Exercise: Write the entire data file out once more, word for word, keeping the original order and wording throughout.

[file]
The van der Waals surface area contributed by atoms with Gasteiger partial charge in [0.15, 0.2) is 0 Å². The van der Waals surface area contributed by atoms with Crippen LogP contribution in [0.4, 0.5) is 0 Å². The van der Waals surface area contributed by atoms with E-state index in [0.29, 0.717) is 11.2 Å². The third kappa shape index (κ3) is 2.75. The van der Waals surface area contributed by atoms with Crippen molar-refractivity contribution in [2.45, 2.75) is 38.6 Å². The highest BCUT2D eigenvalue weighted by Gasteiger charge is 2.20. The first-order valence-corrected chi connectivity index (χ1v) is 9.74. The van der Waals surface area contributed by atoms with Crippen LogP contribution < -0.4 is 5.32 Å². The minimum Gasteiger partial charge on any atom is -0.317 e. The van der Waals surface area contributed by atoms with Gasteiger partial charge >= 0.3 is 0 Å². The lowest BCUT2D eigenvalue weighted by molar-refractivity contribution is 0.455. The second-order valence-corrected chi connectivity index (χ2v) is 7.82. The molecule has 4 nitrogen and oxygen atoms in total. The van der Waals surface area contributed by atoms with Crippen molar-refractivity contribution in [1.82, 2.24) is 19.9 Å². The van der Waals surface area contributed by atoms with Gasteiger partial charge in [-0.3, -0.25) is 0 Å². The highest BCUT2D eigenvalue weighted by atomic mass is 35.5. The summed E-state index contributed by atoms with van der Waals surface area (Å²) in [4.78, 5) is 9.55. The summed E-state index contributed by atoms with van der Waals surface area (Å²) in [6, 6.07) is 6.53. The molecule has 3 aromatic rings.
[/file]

The van der Waals surface area contributed by atoms with Gasteiger partial charge in [0.15, 0.2) is 0 Å². The van der Waals surface area contributed by atoms with Crippen LogP contribution in [0.4, 0.5) is 0 Å². The van der Waals surface area contributed by atoms with E-state index in [0.29, 0.717) is 11.2 Å². The third kappa shape index (κ3) is 2.75. The van der Waals surface area contributed by atoms with Crippen molar-refractivity contribution in [2.45, 2.75) is 38.6 Å². The highest BCUT2D eigenvalue weighted by Gasteiger charge is 2.20. The first-order valence-corrected chi connectivity index (χ1v) is 9.74. The van der Waals surface area contributed by atoms with Crippen LogP contribution < -0.4 is 5.32 Å². The minimum Gasteiger partial charge on any atom is -0.317 e. The van der Waals surface area contributed by atoms with Gasteiger partial charge >= 0.3 is 0 Å². The lowest BCUT2D eigenvalue weighted by molar-refractivity contribution is 0.455. The second-order valence-corrected chi connectivity index (χ2v) is 7.82. The molecule has 4 nitrogen and oxygen atoms in total. The van der Waals surface area contributed by atoms with Crippen molar-refractivity contribution in [1.82, 2.24) is 19.9 Å². The van der Waals surface area contributed by atoms with Gasteiger partial charge in [-0.3, -0.25) is 0 Å². The highest BCUT2D eigenvalue weighted by atomic mass is 35.5. The summed E-state index contributed by atoms with van der Waals surface area (Å²) in [4.78, 5) is 9.55. The summed E-state index contributed by atoms with van der Waals surface area (Å²) in [6, 6.07) is 6.53. The molecule has 3 aromatic rings.